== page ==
Dizziness as a Symptom of Food Allergies

Woman feeling dizzy sitting on a chair
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It's possible for food allergies and for other types of allergies to make you feel dizzy. Dizziness occurs because the allergies produce mucus which then affects your inner ear, which is responsible for balance. When the mucus partially or fully blocks your inner ear, it does more than affect your hearing—it also can make you dizzy or even cause vertigo (a severe form of dizziness).

Dizziness can be very debilitating. Often, the only way to cope is to stay home and in bed. Some people find it lasts for many days in a row, which has a significant impact on their lives.

There are many potential causes for dizziness. If you experience dizziness from your food allergies, it should clear up once the allergies causing it are properly diagnosed and treated. Here's some information on why allergies can provoke dizziness, and how you can cope with the problem.

Histamine Triggers Congestion

When you have an allergy, your body fights back by releasing histamine, a compound designed to help your immune system identify and target attackers. Histamine release can cause symptoms ranging from sinus congestion and itchy throat to coughing and sneezing, all of which are common allergy symptoms.

The Eustachian tube, which is the tunnel that connects the middle ear to the back of your throat, can become clogged with mucus as a result of your allergic symptoms. Your Eustachian tubes (you have one for each ear) play an important role in regulating balance and also equalize the pressure in your middle ear with ambient air pressure.

When your Eustachian tubes are blocked with mucus, you'll find that it's difficult to hear. Additionally, when these tubes are clogged with mucus, it's no longer is able to equalize pressure in the ear and maintain balance in your body. This can then lead to dizziness in those with allergies, cold or since infections. 

Dizziness vs. Lightheadedness

Allergies may also make you feel lightheaded, which isn't the same as feeling dizzy. When you feel lightheaded, you may feel as if the room is spinning, but the sensation resolves when you lie down. Lightheadedness also may be relieved by drinking fluids if you're dehydrated, or by eating something with sugar if the cause of your lightheadedness is that you have low blood sugar.

When you experience dizziness, it usually doesn't get better when you lie down, take a drink, or eat something. Dizziness typically lasts longer than lightheadedness and feels more intense.

Vertigo, a form of dizziness, is an inner ear problem that makes you feel as if you're spinning or swaying when you're not. Food allergies can be linked to both lightheadedness and dizziness. In addition, celiac disease has been linked to vertigo, which is dizziness that stems from dysfunction in your inner ear.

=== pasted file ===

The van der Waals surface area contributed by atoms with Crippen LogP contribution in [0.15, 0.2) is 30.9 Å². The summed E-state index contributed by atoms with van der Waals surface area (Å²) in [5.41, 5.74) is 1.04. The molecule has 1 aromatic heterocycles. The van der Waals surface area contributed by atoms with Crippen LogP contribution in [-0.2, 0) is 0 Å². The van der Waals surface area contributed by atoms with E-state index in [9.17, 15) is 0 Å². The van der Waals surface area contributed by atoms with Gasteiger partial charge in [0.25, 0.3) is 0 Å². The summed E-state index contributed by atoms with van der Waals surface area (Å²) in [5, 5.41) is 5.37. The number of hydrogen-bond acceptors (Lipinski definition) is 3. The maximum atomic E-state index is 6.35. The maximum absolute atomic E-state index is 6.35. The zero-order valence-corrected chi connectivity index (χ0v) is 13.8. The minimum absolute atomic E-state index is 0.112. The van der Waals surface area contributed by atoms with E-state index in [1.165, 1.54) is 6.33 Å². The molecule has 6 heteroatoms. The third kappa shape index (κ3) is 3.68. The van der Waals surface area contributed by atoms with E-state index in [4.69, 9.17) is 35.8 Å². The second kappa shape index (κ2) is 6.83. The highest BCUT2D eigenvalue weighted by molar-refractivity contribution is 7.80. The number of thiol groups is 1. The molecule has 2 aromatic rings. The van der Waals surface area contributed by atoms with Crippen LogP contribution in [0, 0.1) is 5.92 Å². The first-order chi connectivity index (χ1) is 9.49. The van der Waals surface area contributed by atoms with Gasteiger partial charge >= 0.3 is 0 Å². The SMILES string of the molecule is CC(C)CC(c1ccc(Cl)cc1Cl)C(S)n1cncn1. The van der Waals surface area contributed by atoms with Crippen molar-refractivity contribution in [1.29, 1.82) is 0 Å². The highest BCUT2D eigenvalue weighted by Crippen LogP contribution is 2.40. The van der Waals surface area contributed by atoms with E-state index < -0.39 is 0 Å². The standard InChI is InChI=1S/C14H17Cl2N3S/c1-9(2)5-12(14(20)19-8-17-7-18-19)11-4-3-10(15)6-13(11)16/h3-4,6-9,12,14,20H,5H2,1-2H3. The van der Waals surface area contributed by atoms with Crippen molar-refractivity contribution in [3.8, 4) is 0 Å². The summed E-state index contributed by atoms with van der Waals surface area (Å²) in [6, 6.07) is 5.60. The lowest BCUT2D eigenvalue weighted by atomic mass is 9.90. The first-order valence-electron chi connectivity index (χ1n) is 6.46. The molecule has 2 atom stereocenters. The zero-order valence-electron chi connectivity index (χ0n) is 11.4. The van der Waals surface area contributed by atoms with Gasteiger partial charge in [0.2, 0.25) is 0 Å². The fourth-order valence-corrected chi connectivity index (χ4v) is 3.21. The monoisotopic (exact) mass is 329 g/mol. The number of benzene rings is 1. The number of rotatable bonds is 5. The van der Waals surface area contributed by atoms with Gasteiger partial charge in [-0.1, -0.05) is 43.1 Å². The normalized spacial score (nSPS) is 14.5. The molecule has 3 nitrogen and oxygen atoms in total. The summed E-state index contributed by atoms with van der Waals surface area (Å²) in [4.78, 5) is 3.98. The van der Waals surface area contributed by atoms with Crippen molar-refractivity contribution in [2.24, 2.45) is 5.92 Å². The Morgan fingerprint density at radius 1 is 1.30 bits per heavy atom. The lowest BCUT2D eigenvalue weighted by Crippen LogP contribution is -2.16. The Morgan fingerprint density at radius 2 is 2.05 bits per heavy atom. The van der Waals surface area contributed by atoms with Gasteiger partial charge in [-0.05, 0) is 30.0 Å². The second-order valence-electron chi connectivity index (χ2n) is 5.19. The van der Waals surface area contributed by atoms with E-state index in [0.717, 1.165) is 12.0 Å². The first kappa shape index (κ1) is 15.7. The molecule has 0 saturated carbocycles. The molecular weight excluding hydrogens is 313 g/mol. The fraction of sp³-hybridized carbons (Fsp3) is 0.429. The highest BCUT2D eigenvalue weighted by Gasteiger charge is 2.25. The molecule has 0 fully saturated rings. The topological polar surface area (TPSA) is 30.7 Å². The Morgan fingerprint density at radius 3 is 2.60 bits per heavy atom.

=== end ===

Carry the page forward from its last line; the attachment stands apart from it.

Dizziness From a Food Allergy

For those who are experiencing dizziness due to a food allergy, the dizziness may start as early as right after eating the offending foods or may show up hours and hours later. If you feel dizzy due to a food intolerance or celiac disease, the dizziness may not begin for hours or even days after you've eaten that particular food, making it hard to identify the true cause of your symptoms. In this case, you may require extensive testing and further evaluation to determine which foods are responsible for the dizziness.

In order to stop allergy-induced dizziness, you'll need to avoid the allergen that's causing your symptoms. If the dizziness is caused by airborne allergens, it is often suggested to use prescription and over the counter medications to help relieve the symptoms and dizziness. When you consume the allergen in food, then you'll need to avoid that food to stop the dizziness.

A Word From Verywell

There are many potential causes of dizziness. To determine whether your symptoms are caused by food allergies or by something else, you should see your doctor for testing. If your doctor ultimately tests you for food allergies through blood tests, skin tests, or elimination diets, and determines allergies are the cause of your dizziness, then you can make the necessary dietary changes.

Once the true cause of the dizziness is determined, then appropriate treatment can be found. When your dizziness is connected to a food allergy, following a new allergen-free diet will help the dizziness to resolve itself, and your life can continue as normal.

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Article Sources

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  1. University of Michigan Health, Michigan Medicine, "Blocked Eustachian Tubes"

  2. Banks C et al. Is Allergy Related to Meniere's Disease?Current Allergy and Asthma Reports. 2012 Jun;12(3):255-60. DOI: 10.1007/s11882-012-0258-3